Vitry said the most advanced brands employ a one-stock model and create omnichannel client journeys; empower sales associates with sophisticated clienteling apps, and motivate them with new renumeration models.
Step number one for brands to excel at clienteling is having the right company culture. Vitry noted that “technology has never been a driver for luxury” and that “creation has been at the center of luxury historically, not clients.”
Yet successful clienteling requires investments in new processes, talents, training, IT solutions and more in order to “master all touch points and interactions,” Vitry stressed.
“There’s no ambiguity — increase the conversion rate, reach VIP targets, increase the customer lifetime value, and invest massively to equip your company with top management, omnichannel devices, etc.,” she said.
She noted that most luxury brands focus on key performance indicators linked to the product, not the customer, which she characterized as a “huge shift” in mindset.
While queues in front of luxury stores might be seen as a signal of brand vitality by some, especially in cities with high tourist flows, Vitry noted they’re a concern for many brands, as queues can contain VIPs who might not have anticipated a line, or customers seeking after-sale service, for example.
“We are working with all the brands to manage these queues, to avoid these queues,” she said.
Indeed, Vitry said brands neglect or inconvenience new clients at their peril, since some could blossom into VIPs in the future. Jewelry houses should take great care with engagement-ring buyers, for example, since that’s often the first time people push the door on a luxury retailer.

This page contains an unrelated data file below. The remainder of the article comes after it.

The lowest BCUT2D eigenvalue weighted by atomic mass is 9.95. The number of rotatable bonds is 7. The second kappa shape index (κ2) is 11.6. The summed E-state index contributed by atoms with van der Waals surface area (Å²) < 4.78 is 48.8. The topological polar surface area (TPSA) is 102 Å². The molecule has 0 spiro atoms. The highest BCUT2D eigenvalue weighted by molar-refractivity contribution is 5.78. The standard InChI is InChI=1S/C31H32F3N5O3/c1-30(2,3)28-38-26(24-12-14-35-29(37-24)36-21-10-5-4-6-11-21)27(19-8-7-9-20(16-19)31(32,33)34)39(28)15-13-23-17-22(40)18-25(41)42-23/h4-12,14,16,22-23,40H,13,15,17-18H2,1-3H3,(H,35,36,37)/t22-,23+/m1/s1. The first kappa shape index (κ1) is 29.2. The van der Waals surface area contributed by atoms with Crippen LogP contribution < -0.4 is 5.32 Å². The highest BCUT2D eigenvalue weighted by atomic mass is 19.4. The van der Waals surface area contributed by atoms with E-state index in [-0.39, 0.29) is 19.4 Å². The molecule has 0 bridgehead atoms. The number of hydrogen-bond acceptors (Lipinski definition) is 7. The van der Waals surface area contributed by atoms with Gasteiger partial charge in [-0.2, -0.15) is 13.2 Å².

“It’s a skill to identify the potential of a customer, not a science,” she said.
The coronavirus pandemic, which shuttered luxury stores in most international markets for long periods and halted waves of Chinese tourists, compelled brands to pay loads more attention to European clients in its main capitals.
According to Rambourg, “This has been instrumental in growth and carries the silver lining of luxury not being just a play on a specific market of wealth but one on global, very diversified, clienteles.
“Ironically being separated by COVID[-19] has made us become closer to end-consumer needs,” he added, citing selling over Zoom, at people’s homes, privatizing stores or other spaces as only a few of the new tactics that emerged.
“Hermès and Louis Vuitton have been really best in class in my view,” Rambourg said, also calling out Moncler’s top-notch CRM system known as “Monclient,” which has “proven to be an incredibly powerful tool.”
Vitry warned that staffing luxury boutiques looms as a future challenge, describing a “war” for the most gifted sales associates, and difficulties luring new employees who got a taste of home working and might balk at the 24/7 demands of enriching VIP client experiences.
Rambourg said he’s “still convinced that once we get past the current turmoil, luxury will be predominantly driven, as often, by recruitment rather than repeat consumers once more.”
“Just don’t forget who feeds you in good times and keep access to the entry level,” he said, advising that brands should not increase prices too much “as you risk alienating the local consumer.”
Beyond clienteling, the luxury analyst predicts that Europe’s big luxury players will continue to diversify into categories like hospitality, furniture and fine jewelry; address new markets in Africa and also smaller cities in the U.S.; focus on in-person events to create “emotional memories,” and strategize how to best capitalize on the eventual return of Chinese tourists.